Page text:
The Persuasion Live Read finally continues! When last we saw Anne and her family in Chapter 3, the Elliots were retrenching, letting their home to people connected to the mysterious Captain Wentworth from Anne’s past. What could possibly happen next?! Well, let us read.
He was, at that time, a remarkably fine young man, with a great deal of intelligence, spirit, and brilliancy; and Anne an extremely pretty girl, with gentleness, modesty, taste, and feeling. Half the sum of attraction, on either side, might have been enough, for he had nothing to do, and she had hardly anybody to love; but the encounter of such lavish recommendations could not fail. They were gradually acquainted, and when acquainted, rapidly and deeply in love. It would be difficult to say which had seen highest perfection in the other, or which had been the happiest: she, in receiving his declarations and proposals, or he in having them accepted.
How lovely is that? Granted, the reader is immediately inclined to swoon over these two given how our sympathetic heroine feels about him, but Austen in just a few sentences wonderfully describes the blossoming of true love. Bless her. This, of course, makes it even more painful as the reader learns how Lady Russell, not entirely in the wrong, convinced Anne to break her engagement to the unpromising Captain Wentworth.
But we soon learn that Captain Wentworth was actually as promising as he claimed he would be—rising in rank in the navy and making his fortune. Anne, I think showing a wonderful maturity and realism, doesn’t blame Lady Russell or herself for acting as she did when she broke her engagement to him, and yet, she would not advise a young woman in the same position to act in the same manner. It’s a fantastic, Austen-y realization, followed by that equally lovely self-delusion Austen excels at, as Anne thinks she will be able to meet Captain Wentworth’s sister and brother-in-law when they take the house with no awkwardness. Poor girl.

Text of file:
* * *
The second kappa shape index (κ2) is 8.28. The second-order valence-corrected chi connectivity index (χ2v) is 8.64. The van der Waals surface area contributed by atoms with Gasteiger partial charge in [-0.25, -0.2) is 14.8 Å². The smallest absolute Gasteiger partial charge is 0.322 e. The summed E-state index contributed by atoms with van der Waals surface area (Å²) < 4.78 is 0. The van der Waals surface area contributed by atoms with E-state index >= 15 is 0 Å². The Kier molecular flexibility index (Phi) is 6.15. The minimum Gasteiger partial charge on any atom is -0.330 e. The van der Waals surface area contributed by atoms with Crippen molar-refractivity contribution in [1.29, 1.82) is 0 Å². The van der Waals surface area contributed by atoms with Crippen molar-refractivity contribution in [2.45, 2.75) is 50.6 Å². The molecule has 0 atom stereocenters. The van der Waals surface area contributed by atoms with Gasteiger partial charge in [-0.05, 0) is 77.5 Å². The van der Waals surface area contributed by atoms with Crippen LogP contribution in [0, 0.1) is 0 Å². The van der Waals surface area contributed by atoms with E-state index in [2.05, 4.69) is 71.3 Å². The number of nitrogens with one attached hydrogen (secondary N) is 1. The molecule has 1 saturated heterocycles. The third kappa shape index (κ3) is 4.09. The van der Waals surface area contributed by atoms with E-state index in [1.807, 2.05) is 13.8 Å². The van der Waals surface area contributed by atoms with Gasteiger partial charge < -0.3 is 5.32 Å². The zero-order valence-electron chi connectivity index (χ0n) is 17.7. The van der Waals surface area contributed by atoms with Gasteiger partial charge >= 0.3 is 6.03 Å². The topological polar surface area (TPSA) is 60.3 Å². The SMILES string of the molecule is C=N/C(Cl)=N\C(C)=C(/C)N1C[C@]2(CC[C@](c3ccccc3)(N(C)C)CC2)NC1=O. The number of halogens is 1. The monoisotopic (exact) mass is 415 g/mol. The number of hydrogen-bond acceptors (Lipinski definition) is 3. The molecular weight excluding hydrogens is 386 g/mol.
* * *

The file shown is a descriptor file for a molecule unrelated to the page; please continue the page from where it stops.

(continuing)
So, Admiral Cross (that is Captain Wentworth’s brother-in-law) comes to terms with Sir Walter to move into Kellynch Hall. Sir Walter, Elizabeth, and Anne are all to move to Bath within the month, but Anne’s other sister, Mary, is ill and wants Anne to stay with her and her family just a few miles from Kellynch Hall. I think this exchange sums up how Anne is truly the only decent member of the family:
“I cannot possibly do without Anne,” was Mary’s reasoning; and Elizabeth’s reply was, “Then I am sure Anne had better stay, for nobody will want her in Bath.”
So, Sir Walter, Elizabeth, and Elizabeth’s companion, Mrs. Clay, depart. Anne stays with Lady Russell for a time before venturing to Uppercross Cottage to stay with Mary, one of Austen’s great “invalids.” In addition to Mary, the reader is introduced to her in-laws, the Musgroves, the table being set incrementally for the story about to unfold in earnest.
Hopefully I’ll be more regular in my live read, especially when I finish up The Count of Monte Cristo. In the meantime, think of Rupert Penry Jones.